By Paul Ross
On April 25, 2012, the U.S. Equal Employment Opportunity Commission (EEOC) issued a memorandum outlining its position on employer use of criminal records in the employment decision-making process. This new guidance both consolidates previous EEOC memorandums on the same issue and offers some new, expansive positions about what it considers to be potentially improper practices under Title VII. While the new guidance falls short of absolutely prohibiting the use of criminal background checks by employers, it is clear that employers with broad criminal background check policies may face EEOC scrutiny in the future.
The memorandum provides several important discussions that should be of interest to human resource professionals, including the standards applicable to disparate treatment claims and disparate impact claims. The memo also outlines the different standards applicable to arrest records as distinguished from conviction records and sets forth examples of employer conduct it would consider inappropriate. Finally, the memorandum sets forth what it considers to be “best practices” by employers who use criminal records.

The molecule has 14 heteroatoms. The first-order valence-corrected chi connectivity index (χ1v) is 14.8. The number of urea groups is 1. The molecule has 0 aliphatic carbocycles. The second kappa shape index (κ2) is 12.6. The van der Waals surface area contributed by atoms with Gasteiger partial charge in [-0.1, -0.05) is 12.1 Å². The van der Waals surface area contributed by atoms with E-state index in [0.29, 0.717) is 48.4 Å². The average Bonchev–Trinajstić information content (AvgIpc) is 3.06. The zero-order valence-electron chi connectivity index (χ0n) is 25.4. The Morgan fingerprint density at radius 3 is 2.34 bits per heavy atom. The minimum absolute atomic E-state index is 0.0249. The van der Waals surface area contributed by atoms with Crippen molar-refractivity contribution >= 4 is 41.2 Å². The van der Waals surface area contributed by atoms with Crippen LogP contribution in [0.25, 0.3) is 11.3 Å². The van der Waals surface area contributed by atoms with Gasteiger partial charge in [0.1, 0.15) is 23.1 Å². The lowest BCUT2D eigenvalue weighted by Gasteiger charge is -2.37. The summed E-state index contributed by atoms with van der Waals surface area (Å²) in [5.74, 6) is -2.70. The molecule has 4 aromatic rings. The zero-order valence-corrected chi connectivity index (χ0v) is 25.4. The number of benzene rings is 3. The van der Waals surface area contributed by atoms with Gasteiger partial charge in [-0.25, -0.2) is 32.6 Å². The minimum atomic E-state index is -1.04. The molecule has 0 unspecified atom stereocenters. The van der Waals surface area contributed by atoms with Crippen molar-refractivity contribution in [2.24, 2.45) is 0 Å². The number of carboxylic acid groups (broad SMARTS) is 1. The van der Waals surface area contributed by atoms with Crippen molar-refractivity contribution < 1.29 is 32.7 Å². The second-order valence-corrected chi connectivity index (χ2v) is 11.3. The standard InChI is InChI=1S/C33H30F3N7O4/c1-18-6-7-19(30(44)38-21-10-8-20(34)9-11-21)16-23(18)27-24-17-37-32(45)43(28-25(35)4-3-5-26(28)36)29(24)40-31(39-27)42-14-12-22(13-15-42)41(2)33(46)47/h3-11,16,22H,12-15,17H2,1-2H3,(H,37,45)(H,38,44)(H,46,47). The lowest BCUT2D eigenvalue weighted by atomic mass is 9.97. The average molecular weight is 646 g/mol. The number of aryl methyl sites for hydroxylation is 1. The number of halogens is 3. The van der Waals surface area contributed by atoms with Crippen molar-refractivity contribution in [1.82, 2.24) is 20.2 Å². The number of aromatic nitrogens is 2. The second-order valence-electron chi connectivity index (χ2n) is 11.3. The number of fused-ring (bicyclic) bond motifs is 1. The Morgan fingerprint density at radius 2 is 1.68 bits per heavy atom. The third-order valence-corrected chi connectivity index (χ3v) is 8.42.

While the memorandum sets forth a number of details, the key takeaway at this point is the EEOC’s position that employers should not have blanket policies excluding individuals from employment based upon criminal records. Instead, employers should establish policies that evaluate the individual circumstances of the position at issue and the particular offense.
Stay tuned for more on this guidance as it’s evaluated over the coming weeks. And, if you have concerns about your policies and/or practices when it comes to criminal background checks, please contact one of McAfee & Taft’s employment law attorneys.